Date of Award


Document Type


Degree Name

Doctor of Education in Educational Leadership


Educational Leadership and Curriculum

First Reader/Committee Chair

Murillo, Enrique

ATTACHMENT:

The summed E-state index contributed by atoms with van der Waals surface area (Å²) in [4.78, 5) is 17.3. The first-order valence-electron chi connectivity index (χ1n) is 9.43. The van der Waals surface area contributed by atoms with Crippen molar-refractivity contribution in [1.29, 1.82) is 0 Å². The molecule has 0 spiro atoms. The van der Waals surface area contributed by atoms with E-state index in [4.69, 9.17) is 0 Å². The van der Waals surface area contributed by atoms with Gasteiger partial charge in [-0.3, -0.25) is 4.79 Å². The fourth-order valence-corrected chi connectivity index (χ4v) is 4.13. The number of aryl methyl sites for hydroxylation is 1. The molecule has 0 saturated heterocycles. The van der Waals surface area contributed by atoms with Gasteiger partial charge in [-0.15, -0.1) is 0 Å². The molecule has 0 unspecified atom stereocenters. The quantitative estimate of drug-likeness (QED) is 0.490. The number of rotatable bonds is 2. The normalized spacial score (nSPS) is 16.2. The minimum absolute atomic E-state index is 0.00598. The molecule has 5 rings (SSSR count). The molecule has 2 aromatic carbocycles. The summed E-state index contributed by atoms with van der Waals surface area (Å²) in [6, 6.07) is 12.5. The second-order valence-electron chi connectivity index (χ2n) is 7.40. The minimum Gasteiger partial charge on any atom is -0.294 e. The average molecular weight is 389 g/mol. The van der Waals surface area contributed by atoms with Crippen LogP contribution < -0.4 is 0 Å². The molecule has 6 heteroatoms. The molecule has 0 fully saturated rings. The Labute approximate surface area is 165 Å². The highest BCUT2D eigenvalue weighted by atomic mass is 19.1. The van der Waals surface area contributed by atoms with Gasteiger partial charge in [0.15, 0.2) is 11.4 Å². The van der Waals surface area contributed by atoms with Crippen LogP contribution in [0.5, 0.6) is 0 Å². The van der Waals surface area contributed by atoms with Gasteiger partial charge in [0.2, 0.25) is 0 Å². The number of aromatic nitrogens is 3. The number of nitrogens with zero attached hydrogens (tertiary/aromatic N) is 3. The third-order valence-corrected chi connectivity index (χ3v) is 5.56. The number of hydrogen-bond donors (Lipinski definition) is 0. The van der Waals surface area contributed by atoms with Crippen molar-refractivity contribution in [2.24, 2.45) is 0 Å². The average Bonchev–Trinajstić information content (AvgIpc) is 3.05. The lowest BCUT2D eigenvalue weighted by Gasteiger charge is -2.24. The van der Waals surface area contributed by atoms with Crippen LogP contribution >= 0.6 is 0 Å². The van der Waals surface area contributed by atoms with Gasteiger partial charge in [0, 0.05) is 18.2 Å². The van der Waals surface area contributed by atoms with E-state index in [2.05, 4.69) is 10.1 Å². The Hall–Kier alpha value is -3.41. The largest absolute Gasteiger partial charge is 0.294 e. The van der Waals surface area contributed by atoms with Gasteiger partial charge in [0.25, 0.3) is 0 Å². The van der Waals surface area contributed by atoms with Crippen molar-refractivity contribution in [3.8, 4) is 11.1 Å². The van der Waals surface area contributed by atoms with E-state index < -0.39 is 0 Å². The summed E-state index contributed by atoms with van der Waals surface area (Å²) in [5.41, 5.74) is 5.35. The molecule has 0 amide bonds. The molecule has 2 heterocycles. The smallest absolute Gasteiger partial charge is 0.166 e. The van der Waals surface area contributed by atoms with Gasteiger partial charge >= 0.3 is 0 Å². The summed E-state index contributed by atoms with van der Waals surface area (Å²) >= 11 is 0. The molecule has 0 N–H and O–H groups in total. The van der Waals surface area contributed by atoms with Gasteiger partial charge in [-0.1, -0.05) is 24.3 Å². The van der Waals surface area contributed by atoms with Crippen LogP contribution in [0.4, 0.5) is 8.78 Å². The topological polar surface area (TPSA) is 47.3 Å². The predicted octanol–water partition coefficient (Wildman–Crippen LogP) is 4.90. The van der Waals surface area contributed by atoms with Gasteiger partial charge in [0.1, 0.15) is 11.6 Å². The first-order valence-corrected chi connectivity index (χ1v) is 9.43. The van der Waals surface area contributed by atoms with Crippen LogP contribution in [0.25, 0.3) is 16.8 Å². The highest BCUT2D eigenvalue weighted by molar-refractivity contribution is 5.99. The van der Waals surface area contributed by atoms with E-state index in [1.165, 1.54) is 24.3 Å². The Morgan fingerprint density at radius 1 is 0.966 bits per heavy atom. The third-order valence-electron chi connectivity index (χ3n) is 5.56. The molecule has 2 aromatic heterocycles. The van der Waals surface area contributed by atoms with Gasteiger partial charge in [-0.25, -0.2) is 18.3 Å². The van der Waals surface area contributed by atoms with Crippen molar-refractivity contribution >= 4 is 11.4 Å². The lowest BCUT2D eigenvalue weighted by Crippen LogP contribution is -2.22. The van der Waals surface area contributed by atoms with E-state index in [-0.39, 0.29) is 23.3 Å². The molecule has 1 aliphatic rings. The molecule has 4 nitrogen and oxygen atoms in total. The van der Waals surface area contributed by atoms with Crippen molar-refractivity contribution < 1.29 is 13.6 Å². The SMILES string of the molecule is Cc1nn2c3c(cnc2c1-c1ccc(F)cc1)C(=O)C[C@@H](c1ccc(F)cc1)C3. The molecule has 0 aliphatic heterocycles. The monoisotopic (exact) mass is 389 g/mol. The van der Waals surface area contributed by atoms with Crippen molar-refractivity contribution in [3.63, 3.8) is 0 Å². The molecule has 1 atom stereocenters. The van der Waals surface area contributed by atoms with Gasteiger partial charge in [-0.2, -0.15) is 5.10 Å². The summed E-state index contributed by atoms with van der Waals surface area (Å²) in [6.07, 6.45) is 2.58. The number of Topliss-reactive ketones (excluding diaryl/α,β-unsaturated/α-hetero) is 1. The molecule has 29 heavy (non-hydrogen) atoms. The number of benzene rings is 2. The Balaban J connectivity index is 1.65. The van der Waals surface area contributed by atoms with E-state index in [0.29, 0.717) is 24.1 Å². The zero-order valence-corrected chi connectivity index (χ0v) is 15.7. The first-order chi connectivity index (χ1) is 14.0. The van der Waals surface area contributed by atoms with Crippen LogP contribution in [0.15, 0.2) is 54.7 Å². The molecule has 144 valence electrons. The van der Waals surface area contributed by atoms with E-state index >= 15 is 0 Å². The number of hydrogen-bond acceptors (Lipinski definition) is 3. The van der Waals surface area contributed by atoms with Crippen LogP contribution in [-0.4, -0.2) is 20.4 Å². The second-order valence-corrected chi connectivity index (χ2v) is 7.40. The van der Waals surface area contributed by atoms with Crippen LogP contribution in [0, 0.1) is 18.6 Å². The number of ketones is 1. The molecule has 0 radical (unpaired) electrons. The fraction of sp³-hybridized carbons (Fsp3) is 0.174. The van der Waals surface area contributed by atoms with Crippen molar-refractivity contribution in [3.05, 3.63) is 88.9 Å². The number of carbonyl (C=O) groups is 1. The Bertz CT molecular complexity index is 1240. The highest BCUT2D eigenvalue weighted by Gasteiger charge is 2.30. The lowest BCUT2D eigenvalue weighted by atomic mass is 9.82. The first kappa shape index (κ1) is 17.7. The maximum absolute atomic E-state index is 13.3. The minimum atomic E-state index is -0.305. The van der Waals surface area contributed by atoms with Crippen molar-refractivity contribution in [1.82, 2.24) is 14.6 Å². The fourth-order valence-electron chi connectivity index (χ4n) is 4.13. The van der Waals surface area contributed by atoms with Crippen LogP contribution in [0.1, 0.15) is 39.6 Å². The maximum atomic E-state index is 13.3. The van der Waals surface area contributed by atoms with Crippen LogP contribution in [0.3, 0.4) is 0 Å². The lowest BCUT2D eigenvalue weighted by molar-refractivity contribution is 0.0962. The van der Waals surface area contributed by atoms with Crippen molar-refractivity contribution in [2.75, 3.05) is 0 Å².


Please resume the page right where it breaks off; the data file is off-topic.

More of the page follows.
Currently, Latinas are the fastest growing population in the United States and comprise one-fifth of the female population (Roach, 2015). It is estimated that by the year 2060 Latinas will make up one-third of the females in the US (Roach, 2015). Gandara (2015) suggests there are several potential barriers that are holding back Latinas from academic and professional success. There are several critical factors that could explain why Latinas are underachieving: family obligations, work obligations, affordability, systemic barriers, lack of information and lack of role models and mentors (Espinoza, 2015, Gandara, 2008; Nunez & Murakami-Ramalho, 2012). This narrative inquiry examined the personal and professional lived experiences of Latina administrative leaders in higher education to gain a deeper understanding of how they navigated their educational and leadership trajectories. The primary conclusion of this study is the need to continue diversifying leadership roles in higher education. The participants in this study support previous findings that suggest that their firsthand experience and their support networks serve as catalysts along their educational and leadership trajectories (Espinoza, 2015; Gándara, 2015; González, 2007). In addition, their stories can provide critical information to not only serve the Latina student population and other under-served students in higher education, but can also help propel and influence women in non-leadership roles to new heights.